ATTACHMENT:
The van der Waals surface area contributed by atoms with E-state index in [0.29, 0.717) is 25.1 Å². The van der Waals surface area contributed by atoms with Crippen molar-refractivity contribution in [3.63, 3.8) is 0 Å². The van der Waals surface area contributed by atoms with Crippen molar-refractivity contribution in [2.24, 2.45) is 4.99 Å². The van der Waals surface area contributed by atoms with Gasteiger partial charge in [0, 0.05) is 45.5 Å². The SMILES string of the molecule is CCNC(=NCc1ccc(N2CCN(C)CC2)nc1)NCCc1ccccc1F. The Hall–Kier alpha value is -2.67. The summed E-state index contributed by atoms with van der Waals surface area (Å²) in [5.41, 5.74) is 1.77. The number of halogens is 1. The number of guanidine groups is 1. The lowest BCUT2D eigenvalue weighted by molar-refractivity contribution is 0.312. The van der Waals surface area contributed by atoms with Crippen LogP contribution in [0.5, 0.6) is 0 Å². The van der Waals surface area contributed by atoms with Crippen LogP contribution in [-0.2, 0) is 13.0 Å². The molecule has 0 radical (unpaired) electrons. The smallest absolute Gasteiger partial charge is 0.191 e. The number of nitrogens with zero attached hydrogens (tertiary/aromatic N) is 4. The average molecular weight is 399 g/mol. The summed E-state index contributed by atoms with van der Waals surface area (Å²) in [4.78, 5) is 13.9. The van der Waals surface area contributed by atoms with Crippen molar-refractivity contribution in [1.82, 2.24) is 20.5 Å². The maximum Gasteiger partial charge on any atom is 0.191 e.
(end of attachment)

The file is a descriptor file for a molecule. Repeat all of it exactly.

The van der Waals surface area contributed by atoms with E-state index in [0.29, 0.717) is 25.1 Å². The van der Waals surface area contributed by atoms with Crippen molar-refractivity contribution in [3.63, 3.8) is 0 Å². The van der Waals surface area contributed by atoms with Crippen molar-refractivity contribution in [2.24, 2.45) is 4.99 Å². The van der Waals surface area contributed by atoms with Gasteiger partial charge in [0, 0.05) is 45.5 Å². The SMILES string of the molecule is CCNC(=NCc1ccc(N2CCN(C)CC2)nc1)NCCc1ccccc1F. The Hall–Kier alpha value is -2.67. The summed E-state index contributed by atoms with van der Waals surface area (Å²) in [5.41, 5.74) is 1.77. The number of halogens is 1. The number of guanidine groups is 1. The lowest BCUT2D eigenvalue weighted by molar-refractivity contribution is 0.312. The van der Waals surface area contributed by atoms with Crippen LogP contribution in [0.5, 0.6) is 0 Å². The van der Waals surface area contributed by atoms with Crippen LogP contribution in [-0.2, 0) is 13.0 Å². The molecule has 0 radical (unpaired) electrons. The smallest absolute Gasteiger partial charge is 0.191 e. The number of nitrogens with zero attached hydrogens (tertiary/aromatic N) is 4. The average molecular weight is 399 g/mol. The summed E-state index contributed by atoms with van der Waals surface area (Å²) in [4.78, 5) is 13.9. The van der Waals surface area contributed by atoms with Crippen molar-refractivity contribution in [1.82, 2.24) is 20.5 Å². The maximum Gasteiger partial charge on any atom is 0.191 e.